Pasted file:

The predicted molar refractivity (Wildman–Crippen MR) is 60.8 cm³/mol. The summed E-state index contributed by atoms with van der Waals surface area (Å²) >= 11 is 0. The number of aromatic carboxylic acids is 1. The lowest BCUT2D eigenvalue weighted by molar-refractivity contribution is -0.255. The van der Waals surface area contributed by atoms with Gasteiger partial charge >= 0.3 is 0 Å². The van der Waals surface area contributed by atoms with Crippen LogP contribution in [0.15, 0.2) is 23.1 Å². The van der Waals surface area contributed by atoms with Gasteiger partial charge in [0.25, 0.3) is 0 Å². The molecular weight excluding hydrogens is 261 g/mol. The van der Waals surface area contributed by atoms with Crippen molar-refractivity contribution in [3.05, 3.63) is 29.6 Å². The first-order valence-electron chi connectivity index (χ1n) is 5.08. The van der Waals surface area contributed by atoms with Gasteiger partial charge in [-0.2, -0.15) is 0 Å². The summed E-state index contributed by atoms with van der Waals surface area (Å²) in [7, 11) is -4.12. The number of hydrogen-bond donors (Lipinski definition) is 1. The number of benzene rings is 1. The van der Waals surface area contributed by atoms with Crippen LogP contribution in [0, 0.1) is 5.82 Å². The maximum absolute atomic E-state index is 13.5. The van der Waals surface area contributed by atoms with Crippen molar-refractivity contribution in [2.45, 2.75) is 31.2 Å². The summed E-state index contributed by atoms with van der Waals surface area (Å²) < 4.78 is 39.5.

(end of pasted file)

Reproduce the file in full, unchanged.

The predicted molar refractivity (Wildman–Crippen MR) is 60.8 cm³/mol. The summed E-state index contributed by atoms with van der Waals surface area (Å²) >= 11 is 0. The number of aromatic carboxylic acids is 1. The lowest BCUT2D eigenvalue weighted by molar-refractivity contribution is -0.255. The van der Waals surface area contributed by atoms with Gasteiger partial charge >= 0.3 is 0 Å². The van der Waals surface area contributed by atoms with Crippen LogP contribution in [0.15, 0.2) is 23.1 Å². The van der Waals surface area contributed by atoms with Gasteiger partial charge in [0.25, 0.3) is 0 Å². The molecular weight excluding hydrogens is 261 g/mol. The van der Waals surface area contributed by atoms with Crippen molar-refractivity contribution in [3.05, 3.63) is 29.6 Å². The first-order valence-electron chi connectivity index (χ1n) is 5.08. The van der Waals surface area contributed by atoms with Gasteiger partial charge in [-0.2, -0.15) is 0 Å². The summed E-state index contributed by atoms with van der Waals surface area (Å²) in [7, 11) is -4.12. The number of hydrogen-bond donors (Lipinski definition) is 1. The number of benzene rings is 1. The van der Waals surface area contributed by atoms with Crippen LogP contribution in [0, 0.1) is 5.82 Å². The maximum absolute atomic E-state index is 13.5. The van der Waals surface area contributed by atoms with Crippen molar-refractivity contribution in [2.45, 2.75) is 31.2 Å². The summed E-state index contributed by atoms with van der Waals surface area (Å²) < 4.78 is 39.5.